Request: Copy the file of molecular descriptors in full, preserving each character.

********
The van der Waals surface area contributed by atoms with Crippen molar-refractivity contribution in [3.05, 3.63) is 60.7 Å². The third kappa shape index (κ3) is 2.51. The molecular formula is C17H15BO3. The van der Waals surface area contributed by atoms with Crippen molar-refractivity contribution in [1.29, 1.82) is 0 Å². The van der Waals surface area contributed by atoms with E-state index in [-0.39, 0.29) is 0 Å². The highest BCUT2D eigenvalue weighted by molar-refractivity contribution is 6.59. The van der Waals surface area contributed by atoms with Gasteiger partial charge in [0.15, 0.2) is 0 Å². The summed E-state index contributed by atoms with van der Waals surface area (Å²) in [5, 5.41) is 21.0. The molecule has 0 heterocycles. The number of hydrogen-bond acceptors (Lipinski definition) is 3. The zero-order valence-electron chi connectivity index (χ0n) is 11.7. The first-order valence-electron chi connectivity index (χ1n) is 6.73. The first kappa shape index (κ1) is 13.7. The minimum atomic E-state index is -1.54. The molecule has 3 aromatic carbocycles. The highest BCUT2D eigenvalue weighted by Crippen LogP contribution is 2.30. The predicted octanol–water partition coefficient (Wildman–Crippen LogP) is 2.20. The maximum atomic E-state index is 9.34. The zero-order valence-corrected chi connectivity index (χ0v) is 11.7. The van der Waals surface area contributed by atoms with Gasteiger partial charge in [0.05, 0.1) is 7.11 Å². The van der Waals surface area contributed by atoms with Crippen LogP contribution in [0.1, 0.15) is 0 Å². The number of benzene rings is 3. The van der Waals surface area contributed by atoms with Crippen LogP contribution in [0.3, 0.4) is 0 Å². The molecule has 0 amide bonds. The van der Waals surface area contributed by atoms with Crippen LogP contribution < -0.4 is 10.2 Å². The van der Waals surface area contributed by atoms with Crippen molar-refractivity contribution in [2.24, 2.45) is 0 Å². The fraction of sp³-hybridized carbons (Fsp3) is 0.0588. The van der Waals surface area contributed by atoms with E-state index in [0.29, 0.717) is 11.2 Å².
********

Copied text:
The van der Waals surface area contributed by atoms with Crippen molar-refractivity contribution in [3.05, 3.63) is 60.7 Å². The third kappa shape index (κ3) is 2.51. The molecular formula is C17H15BO3. The van der Waals surface area contributed by atoms with Crippen molar-refractivity contribution in [1.29, 1.82) is 0 Å². The van der Waals surface area contributed by atoms with E-state index in [-0.39, 0.29) is 0 Å². The highest BCUT2D eigenvalue weighted by molar-refractivity contribution is 6.59. The van der Waals surface area contributed by atoms with Gasteiger partial charge in [0.15, 0.2) is 0 Å². The summed E-state index contributed by atoms with van der Waals surface area (Å²) in [5, 5.41) is 21.0. The molecule has 0 heterocycles. The number of hydrogen-bond acceptors (Lipinski definition) is 3. The zero-order valence-electron chi connectivity index (χ0n) is 11.7. The first-order valence-electron chi connectivity index (χ1n) is 6.73. The first kappa shape index (κ1) is 13.7. The minimum atomic E-state index is -1.54. The molecule has 3 aromatic carbocycles. The highest BCUT2D eigenvalue weighted by Crippen LogP contribution is 2.30. The predicted octanol–water partition coefficient (Wildman–Crippen LogP) is 2.20. The maximum atomic E-state index is 9.34. The zero-order valence-corrected chi connectivity index (χ0v) is 11.7. The van der Waals surface area contributed by atoms with Gasteiger partial charge in [0.05, 0.1) is 7.11 Å². The van der Waals surface area contributed by atoms with Crippen LogP contribution in [0.1, 0.15) is 0 Å². The number of benzene rings is 3. The van der Waals surface area contributed by atoms with Crippen LogP contribution in [0.3, 0.4) is 0 Å². The molecule has 0 amide bonds. The van der Waals surface area contributed by atoms with Crippen LogP contribution < -0.4 is 10.2 Å². The van der Waals surface area contributed by atoms with Crippen molar-refractivity contribution in [2.24, 2.45) is 0 Å². The fraction of sp³-hybridized carbons (Fsp3) is 0.0588. The van der Waals surface area contributed by atoms with E-state index in [0.29, 0.717) is 11.2 Å².